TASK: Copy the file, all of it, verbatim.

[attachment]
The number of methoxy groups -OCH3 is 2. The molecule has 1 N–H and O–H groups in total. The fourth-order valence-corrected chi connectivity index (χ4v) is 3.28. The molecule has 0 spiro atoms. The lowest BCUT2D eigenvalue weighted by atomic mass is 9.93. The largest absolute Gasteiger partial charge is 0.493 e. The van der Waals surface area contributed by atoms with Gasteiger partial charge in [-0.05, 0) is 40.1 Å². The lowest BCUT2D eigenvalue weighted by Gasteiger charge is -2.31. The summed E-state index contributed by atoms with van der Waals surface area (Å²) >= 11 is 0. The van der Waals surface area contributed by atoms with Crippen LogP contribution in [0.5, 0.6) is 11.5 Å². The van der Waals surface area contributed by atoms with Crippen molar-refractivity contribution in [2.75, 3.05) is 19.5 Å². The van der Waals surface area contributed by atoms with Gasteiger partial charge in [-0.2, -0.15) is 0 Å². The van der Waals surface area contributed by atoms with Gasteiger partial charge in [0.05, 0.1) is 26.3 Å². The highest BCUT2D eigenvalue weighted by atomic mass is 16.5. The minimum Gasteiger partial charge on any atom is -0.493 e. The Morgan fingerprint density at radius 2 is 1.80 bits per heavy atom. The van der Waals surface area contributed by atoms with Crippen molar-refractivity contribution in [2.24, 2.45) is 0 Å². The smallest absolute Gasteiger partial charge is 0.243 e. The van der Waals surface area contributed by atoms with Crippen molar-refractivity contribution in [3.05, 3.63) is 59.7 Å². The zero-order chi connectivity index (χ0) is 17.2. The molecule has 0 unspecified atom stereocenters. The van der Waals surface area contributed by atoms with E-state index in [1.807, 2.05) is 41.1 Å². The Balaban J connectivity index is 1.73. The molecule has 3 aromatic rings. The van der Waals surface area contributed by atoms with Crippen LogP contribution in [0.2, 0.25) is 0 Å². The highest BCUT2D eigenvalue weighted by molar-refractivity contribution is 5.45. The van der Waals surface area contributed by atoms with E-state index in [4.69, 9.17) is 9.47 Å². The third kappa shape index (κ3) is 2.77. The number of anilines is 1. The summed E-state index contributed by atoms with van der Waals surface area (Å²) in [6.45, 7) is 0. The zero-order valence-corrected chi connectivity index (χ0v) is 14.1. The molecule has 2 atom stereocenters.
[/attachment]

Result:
The number of methoxy groups -OCH3 is 2. The molecule has 1 N–H and O–H groups in total. The fourth-order valence-corrected chi connectivity index (χ4v) is 3.28. The molecule has 0 spiro atoms. The lowest BCUT2D eigenvalue weighted by atomic mass is 9.93. The largest absolute Gasteiger partial charge is 0.493 e. The van der Waals surface area contributed by atoms with Gasteiger partial charge in [-0.05, 0) is 40.1 Å². The lowest BCUT2D eigenvalue weighted by Gasteiger charge is -2.31. The summed E-state index contributed by atoms with van der Waals surface area (Å²) >= 11 is 0. The van der Waals surface area contributed by atoms with Crippen LogP contribution in [0.5, 0.6) is 11.5 Å². The van der Waals surface area contributed by atoms with Crippen molar-refractivity contribution in [2.75, 3.05) is 19.5 Å². The van der Waals surface area contributed by atoms with Gasteiger partial charge in [-0.2, -0.15) is 0 Å². The van der Waals surface area contributed by atoms with Gasteiger partial charge in [0.05, 0.1) is 26.3 Å². The highest BCUT2D eigenvalue weighted by atomic mass is 16.5. The minimum Gasteiger partial charge on any atom is -0.493 e. The Morgan fingerprint density at radius 2 is 1.80 bits per heavy atom. The van der Waals surface area contributed by atoms with Crippen molar-refractivity contribution in [2.24, 2.45) is 0 Å². The smallest absolute Gasteiger partial charge is 0.243 e. The van der Waals surface area contributed by atoms with Crippen molar-refractivity contribution in [3.05, 3.63) is 59.7 Å². The zero-order chi connectivity index (χ0) is 17.2. The molecule has 0 unspecified atom stereocenters. The van der Waals surface area contributed by atoms with E-state index in [1.807, 2.05) is 41.1 Å². The Balaban J connectivity index is 1.73. The molecule has 3 aromatic rings. The van der Waals surface area contributed by atoms with Crippen LogP contribution in [0.2, 0.25) is 0 Å². The highest BCUT2D eigenvalue weighted by molar-refractivity contribution is 5.45. The van der Waals surface area contributed by atoms with E-state index in [4.69, 9.17) is 9.47 Å². The third kappa shape index (κ3) is 2.77. The number of anilines is 1. The summed E-state index contributed by atoms with van der Waals surface area (Å²) in [6.45, 7) is 0. The zero-order valence-corrected chi connectivity index (χ0v) is 14.1. The molecule has 2 atom stereocenters.